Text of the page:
is one signer of the Declaration
of Interdependence (Di)
Date: 7/4/2005 11:34:25 AM ( 13 y ) ... viewed 1035 times
I am inspired this morning
of July 4 to resurrect
the Declaration of interdepence network.
This is a Foundation link
for Joining the Enchanted Garden Club.
See my main page to links to both
When You say the words to the DI,
or dance them in your own way,
you can take to mind on of its signers,
A good America to recall on this day of Freedom.
Here are the words to the DI:
Folksinger Earl Robinson
is one of more than 300
The "Composers Collective" and the Popular "Ballad for Americans"
Guthrie was not alone in combining patriotism and radicalism during the Depression and World War II. In that period of the Popular Front, many American composers, novelists, artists and playwrights engaged in similar projects. In the early thirties, for example, a group of young composers and musicians -- including Marc Blitzstein (author of the musical "The Cradle Will Rock"), Charles Seeger (a well-known composer and musicologist and father of folksinger Pete Seeger), and Aaron Copland -- formed the "composers collective" to write music that would serve the cause of the working class. They turned to American roots and folk music for inspiration. Many of their compositions --including Copland's "Fanfare for the Common Man" and "Lincoln Portrait" -- are now patriotic musical standards, regularly performed at major civic events.
Earl Robinson was a member of the composers collective who pioneered the effort to combine patriotism and progressivism. In 1939, he teamed with lyricist John La Touche to write "Ballad for Americans" that was performed on the CBS radio network by Paul Robeson, accompanied by chorus and orchestra. This 11-minute cantata provided a musical review of American history, depicted as a struggle between the "nobodies who are everybody" and an elite who failed to understand the real, democratic essence of America.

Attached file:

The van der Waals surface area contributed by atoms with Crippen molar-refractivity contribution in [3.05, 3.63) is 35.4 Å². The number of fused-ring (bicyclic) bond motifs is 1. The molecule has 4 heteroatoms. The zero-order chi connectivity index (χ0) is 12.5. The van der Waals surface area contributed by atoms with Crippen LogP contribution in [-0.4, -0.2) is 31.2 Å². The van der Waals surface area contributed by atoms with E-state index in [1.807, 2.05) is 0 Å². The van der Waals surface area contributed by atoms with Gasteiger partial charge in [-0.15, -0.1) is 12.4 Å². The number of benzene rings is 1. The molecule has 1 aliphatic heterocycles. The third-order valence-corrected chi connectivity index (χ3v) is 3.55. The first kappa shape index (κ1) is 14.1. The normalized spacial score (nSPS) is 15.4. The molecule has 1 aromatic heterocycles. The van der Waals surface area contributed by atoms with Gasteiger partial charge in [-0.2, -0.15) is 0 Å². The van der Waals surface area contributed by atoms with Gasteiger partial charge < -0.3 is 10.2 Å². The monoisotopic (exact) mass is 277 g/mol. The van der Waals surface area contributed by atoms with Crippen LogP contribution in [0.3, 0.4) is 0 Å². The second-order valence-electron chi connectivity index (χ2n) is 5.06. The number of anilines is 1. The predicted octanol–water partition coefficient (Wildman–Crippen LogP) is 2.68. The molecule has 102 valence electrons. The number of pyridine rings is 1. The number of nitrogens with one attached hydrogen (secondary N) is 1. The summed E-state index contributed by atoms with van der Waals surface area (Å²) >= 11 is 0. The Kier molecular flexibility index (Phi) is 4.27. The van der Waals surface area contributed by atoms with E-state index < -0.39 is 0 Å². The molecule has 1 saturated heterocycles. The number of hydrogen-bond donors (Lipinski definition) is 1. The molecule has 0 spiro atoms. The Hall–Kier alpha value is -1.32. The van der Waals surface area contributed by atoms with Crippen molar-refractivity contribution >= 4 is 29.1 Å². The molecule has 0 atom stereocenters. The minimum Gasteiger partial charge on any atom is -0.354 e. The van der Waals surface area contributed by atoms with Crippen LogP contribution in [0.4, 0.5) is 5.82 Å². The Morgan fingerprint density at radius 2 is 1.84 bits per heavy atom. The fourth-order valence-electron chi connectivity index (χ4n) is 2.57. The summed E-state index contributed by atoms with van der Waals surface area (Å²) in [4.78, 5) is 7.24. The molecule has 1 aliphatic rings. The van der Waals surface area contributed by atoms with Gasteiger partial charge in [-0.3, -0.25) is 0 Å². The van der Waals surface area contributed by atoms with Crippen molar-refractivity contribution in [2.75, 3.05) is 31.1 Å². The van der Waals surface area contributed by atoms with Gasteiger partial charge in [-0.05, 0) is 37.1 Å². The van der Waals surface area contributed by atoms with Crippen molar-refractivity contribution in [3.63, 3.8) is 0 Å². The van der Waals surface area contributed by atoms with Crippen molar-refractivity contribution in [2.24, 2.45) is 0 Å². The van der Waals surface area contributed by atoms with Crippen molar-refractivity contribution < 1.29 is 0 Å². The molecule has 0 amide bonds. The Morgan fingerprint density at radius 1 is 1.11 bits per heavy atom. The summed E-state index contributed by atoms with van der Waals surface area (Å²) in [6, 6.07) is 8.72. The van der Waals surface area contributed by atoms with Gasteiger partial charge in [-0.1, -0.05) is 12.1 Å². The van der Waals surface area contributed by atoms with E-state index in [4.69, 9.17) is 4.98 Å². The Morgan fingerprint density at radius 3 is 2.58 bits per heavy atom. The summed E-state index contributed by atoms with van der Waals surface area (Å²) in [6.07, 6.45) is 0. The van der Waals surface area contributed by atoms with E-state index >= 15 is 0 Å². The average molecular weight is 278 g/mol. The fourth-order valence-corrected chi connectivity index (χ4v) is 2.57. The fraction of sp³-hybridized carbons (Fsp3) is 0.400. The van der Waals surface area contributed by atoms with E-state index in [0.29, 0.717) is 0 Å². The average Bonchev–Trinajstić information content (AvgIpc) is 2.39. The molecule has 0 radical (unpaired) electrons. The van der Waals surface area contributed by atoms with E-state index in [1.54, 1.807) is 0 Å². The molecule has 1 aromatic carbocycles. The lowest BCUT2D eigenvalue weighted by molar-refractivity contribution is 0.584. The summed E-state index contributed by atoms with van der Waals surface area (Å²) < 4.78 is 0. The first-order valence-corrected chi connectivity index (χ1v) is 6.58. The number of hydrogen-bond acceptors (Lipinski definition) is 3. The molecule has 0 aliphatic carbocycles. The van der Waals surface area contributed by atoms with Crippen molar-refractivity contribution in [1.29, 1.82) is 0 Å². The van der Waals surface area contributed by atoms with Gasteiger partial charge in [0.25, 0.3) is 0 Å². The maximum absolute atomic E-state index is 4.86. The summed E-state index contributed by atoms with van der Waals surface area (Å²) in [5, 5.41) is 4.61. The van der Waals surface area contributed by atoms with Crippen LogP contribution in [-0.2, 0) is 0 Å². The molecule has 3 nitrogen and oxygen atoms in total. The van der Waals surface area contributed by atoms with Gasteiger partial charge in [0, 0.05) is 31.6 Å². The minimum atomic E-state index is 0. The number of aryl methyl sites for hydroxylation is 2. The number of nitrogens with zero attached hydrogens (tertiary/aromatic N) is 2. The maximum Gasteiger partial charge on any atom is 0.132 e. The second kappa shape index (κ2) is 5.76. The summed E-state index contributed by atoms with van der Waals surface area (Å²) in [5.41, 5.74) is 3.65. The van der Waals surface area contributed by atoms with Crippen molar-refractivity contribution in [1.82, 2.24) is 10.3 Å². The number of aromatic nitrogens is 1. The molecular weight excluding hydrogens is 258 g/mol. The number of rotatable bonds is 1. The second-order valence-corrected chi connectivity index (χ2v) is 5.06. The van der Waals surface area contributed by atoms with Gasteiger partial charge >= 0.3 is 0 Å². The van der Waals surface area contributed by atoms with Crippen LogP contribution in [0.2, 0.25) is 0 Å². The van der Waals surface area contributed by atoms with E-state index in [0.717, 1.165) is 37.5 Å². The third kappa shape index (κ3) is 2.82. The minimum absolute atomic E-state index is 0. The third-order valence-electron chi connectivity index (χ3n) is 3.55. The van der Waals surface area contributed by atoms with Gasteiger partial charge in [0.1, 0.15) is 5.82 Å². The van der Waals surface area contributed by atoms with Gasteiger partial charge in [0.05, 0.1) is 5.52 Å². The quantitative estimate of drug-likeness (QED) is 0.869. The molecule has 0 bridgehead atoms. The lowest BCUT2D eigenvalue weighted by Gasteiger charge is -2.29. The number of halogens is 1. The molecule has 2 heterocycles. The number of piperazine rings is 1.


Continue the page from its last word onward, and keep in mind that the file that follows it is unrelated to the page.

Robeson, at the time one of the best known performers on the world stage, became, through this work, a voice of America. Broadcasts and recordings of "Ballad for Americans" (by Bing Crosby as well as Robeson) were immensely popular. In the summer of 1940, it was performed at the national conventions of both the Republican and Communist parties. The work soon became a staple in school choral performances, but it was literally ripped out of many public school songbooks after Robinson and Robeson were identified with the radical left and blacklisted during the McCarthy period. Since then, however, "Ballad for Americans" has been periodically revived, notably during the bicentennial celebration in 1976, when a number of pop and country singers performed it in concerts and on TV.
"The House I Live In"
During World War II, with lyricist Lewis Allen, Robinson co-authored another patriotic hit, "The House I Live In." Its lyrics asked, and then answered, the question: "What is America to me?", posed in the first line of the song.
The song evokes America
as place where all races can live freely,
where one can speak one's mind,
where the cities as well
as the natural landscapes are beautiful.
The song was made a hit by Frank Sinatra in 1945.
Sinatra also starred in an Oscar-winning movie short
-- written by Albert Maltz, later one of the Hollywood Ten -
- in which he sang "The House I Live In" to challenge bigotry,
represented in the movie by a gang of kids who had
roughed up a Jewish boy.
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